HOWLAND, Maine — John and Kathy York expected to find their home in Merrill Brook someday, not beside it.
Since 2005, York’s family residence has been facing ruin from slowly rising waters caused, he maintains, by a river restoration project that involves in part raising the height of several dams. The dams include the West Enfield hydroelectric facility, which is about one-third of a mile downstream from York’s property.
But the destruction has at least been postponed.
An agreement with power company PPL Corp. of Allentown, Pa., Bangor-Pacific Hydro Associates and possibly Penobscot River Restoration Trust has led to Thornton Construction of Milford rebuilding the land around York’s property to keep it above the dam impoundment.
The work, which began about three weeks ago, is about two weeks from finished, York said. As part of the deal, Thornton has installed riprap — a wall composed mostly of rocks packed together — around York’s property to prevent flooding and erosion.
A new septic system, a 2-foot elevation of the house and road leading to it, new decks and lots of big rocks and sand to prevent erosion are also part of the project being handled by Thornton and other contractors. New grass is already coming in under the straw construction workers laid.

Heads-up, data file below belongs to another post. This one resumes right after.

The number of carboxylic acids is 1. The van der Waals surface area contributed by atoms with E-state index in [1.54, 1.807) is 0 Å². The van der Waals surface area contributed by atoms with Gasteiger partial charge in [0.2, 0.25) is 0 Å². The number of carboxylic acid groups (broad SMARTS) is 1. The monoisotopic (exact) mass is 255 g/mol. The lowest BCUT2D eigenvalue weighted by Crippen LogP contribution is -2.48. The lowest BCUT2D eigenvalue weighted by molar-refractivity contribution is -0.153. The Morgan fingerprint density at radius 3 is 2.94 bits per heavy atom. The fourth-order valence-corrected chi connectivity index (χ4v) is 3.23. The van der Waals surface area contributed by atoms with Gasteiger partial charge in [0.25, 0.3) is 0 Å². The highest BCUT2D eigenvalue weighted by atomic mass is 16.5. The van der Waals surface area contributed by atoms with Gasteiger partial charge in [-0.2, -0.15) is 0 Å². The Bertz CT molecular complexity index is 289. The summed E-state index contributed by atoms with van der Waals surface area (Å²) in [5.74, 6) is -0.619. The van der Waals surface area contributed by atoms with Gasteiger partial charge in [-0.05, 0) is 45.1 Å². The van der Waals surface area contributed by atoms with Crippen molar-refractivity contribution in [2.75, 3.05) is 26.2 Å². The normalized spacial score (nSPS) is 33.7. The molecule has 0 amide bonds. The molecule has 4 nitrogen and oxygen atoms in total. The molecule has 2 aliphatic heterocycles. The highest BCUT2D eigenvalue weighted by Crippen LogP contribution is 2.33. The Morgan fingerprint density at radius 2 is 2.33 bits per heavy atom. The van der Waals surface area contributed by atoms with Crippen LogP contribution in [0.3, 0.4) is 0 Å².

“It’s pretty amazing,” York, 53, said of the deal, which he credits Sen. Susan Collins, R-Maine, with helping arrange. But the deal ended a multiyear fight with PPL and Bangor-Pacific, he said.
“If they had listened to us 4½ years ago, when they started, it could all have been avoided,” he said.
PPL officials could not be reached for comment Thursday.
As part of a project to open up nearly 1,000 miles of habitat to Atlantic salmon, alewives and other sea-run fish now blocked from migrating upstream, Penobscot River Restoration Trust has raised more than $25 million to buy the Howland, Veazie and Great Works hydropower dams to remove or install fish bypasses at the dams.
In return, PPL will be allowed to increase power generation at six other dams to offset the losses at the three.
The company also opted to raise the water level by a foot at West Enfield and two other dams to generate an additional 10,000 megawatt-hours of electricity annually, inadvertently causing York’s problem. But part of PPL’s modified license from the Federal Energy Regulatory Commission required the company to determine the impact on York’s property and to help mitigate any harm.
The situation got pretty dire, York said. At one point, the rising water was about six feet from his house.
No other properties along the brook have had such severe problems, York said, because none is as close to the water. York’s grandfather built the house decades before zoning laws required farther setbacks.
Now that his property is safe, York said, he can concentrate on building his business. As a fisherman and owner of three waterfront cabins catering to the sporting type, York, ironically, loves the trust’s plan to bring salmon and other fish back to the brook.
“I really hope that they are successful,” he said.